(4.2) Definition: An evaluative clause provides evaluation of a narrative event.
Though this is quite straightforward, it does not by itself relate to the structural features of narrative in section 2. L&W discussed many types of linguistic structures that served the function of evaluating narrative events, including emphasis, parallel structures and comparatives. By far the most important of these were the modals, negatives and futures that were questioned above. Our proposal that these references to events that did not occur, might have occurred, or would occur served an evaluative purpose was the main theoretical thrust of L&W, and might be described as the:
(4.3) L&W Hypothesis 1: A narrative clause in an irrealis mood is an evaluative clause..
More generally, looking at comparatives as well, we can advance this proposal to the level of a theorem:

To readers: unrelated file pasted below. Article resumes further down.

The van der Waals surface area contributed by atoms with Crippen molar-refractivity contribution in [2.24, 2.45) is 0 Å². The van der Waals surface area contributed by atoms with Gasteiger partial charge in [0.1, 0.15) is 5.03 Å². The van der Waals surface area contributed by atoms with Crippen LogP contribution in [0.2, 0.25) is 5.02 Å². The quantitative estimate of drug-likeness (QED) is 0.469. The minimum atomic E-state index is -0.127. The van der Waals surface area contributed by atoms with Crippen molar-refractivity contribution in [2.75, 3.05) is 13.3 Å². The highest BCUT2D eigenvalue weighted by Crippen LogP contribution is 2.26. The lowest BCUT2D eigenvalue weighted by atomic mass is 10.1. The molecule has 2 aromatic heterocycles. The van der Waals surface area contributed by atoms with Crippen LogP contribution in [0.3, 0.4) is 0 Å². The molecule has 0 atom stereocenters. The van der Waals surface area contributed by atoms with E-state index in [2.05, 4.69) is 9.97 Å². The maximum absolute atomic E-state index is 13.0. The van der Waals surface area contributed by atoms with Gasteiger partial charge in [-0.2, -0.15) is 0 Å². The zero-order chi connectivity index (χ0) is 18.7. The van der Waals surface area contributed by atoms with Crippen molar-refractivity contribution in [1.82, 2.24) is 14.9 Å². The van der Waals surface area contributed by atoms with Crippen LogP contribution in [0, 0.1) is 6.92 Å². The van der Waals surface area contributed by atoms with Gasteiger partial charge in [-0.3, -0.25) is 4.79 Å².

(4.4) L&W Theorem 1: A narrator evaluates events by comparing them with events in an alternative reality that was not in fact realized.
From work that followed immediately after L&W, we know that the frequency of irrealis clauses in narrative increases rapidly with age, as speakers gain the ability to evaluate their experience (Labov 1972).
Finally, we have to distinguish between an evaluative clause and an evaluation section. Evaluative material is frequently spread throughout a narrative, but more frequently it is concentrated in a way that suspends the forward movement of the action. More generally, we define such sections:
(4.5) Definition: A section of a narrative is a group of clauses of a common functional type.
and by this means re-state a second L&W Theorem: